When you have certain learning disabilities or you are studying in a language you aren’t fully fluent in, it is easy to miss important details of what your professor says. As an instructor, you can make what you say accessible for all your learners by turning on captions before your Zoom meetings. The button to turn it on is right beside the button for breakout rooms at the bottom of your computer screen in Zoom.
Unfortunately, there are currently only English transcripts and you need to deliberately turn them on for each meeting. However, Audio Transcript is added to Zoom recordings using our default settings so no action is required if you are recording your class using Zoom.
Why shouldn’t I just wait to see if someone requests transcription?
- Accessibility isn’t about helping someone when they ask, it is about ensuring everyone can independently navigate your course. There are a set of international standards for accessibility that describe what you need for transcription in virtual courses, if you’d like to see the evidence-based guidelines. This is the same reason we proactively add ramps in new buildings rather than putting temporary ones into some classrooms when student or faculty who have mobility issues ask us to.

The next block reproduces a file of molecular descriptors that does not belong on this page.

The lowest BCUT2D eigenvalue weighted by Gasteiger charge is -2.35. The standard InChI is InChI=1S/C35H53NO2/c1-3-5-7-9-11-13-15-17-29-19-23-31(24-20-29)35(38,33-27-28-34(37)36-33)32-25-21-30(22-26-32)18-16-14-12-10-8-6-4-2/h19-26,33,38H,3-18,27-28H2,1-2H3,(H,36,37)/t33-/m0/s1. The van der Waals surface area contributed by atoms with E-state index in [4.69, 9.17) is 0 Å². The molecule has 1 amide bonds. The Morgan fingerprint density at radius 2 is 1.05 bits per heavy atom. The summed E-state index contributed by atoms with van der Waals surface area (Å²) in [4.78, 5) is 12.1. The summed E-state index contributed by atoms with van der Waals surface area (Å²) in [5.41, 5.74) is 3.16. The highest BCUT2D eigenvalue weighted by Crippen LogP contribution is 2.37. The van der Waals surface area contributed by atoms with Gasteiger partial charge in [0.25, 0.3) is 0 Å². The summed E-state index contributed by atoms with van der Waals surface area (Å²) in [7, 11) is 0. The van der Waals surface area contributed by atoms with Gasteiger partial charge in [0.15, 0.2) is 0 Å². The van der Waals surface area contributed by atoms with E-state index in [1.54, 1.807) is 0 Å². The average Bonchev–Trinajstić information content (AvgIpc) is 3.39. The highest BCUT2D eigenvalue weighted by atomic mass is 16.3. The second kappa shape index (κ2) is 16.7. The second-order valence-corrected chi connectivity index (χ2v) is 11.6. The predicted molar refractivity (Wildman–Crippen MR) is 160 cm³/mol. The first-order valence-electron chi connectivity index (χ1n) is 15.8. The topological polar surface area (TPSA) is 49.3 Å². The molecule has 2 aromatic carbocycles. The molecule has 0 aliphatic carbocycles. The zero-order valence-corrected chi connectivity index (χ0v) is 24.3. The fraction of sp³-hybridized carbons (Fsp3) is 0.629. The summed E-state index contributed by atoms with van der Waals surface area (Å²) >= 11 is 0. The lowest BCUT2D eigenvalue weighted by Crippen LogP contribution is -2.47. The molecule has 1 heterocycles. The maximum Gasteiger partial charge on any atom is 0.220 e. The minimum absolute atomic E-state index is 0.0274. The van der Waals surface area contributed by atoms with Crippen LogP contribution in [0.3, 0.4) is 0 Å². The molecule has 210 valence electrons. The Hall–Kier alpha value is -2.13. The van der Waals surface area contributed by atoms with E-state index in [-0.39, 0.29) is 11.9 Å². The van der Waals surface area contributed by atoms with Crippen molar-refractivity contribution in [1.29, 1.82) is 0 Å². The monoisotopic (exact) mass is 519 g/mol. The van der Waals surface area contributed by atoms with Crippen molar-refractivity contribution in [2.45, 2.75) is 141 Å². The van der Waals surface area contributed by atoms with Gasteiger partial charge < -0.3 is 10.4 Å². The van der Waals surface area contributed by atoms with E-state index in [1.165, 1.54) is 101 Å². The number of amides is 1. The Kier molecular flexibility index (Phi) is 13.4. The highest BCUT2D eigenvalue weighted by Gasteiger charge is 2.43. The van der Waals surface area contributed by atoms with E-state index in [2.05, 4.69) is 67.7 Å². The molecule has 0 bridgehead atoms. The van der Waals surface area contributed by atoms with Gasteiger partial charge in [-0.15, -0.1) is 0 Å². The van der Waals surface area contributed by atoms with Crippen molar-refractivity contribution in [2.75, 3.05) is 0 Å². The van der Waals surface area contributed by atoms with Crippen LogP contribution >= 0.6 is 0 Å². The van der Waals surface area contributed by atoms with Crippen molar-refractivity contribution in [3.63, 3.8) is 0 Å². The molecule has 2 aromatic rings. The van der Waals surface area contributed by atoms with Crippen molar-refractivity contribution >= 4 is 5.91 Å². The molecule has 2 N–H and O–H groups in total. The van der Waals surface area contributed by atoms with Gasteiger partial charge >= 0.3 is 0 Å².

- Access to captions, even captions that are only 80% accurate, helps everyone in the course.
Can I just have a someone type?
You can assign typing to any participant, like student notetaker or a TA . You can also type yourself.
What if someone requests access when I haven’t granted it?
When a participant clicks the CC Live Transcripts button at the bottom of the screen, they can send you an anonymous or general request to enable transcription:
Then you’ll get a pop prompting you to enable Live Transcript:
You can choose to decline and not allow people to access, but it is not a recommended educational practice. If a student asks for captioning as an accommodation and you have questions, please contact Access and Equity Services at firstname.lastname@example.org for guidance.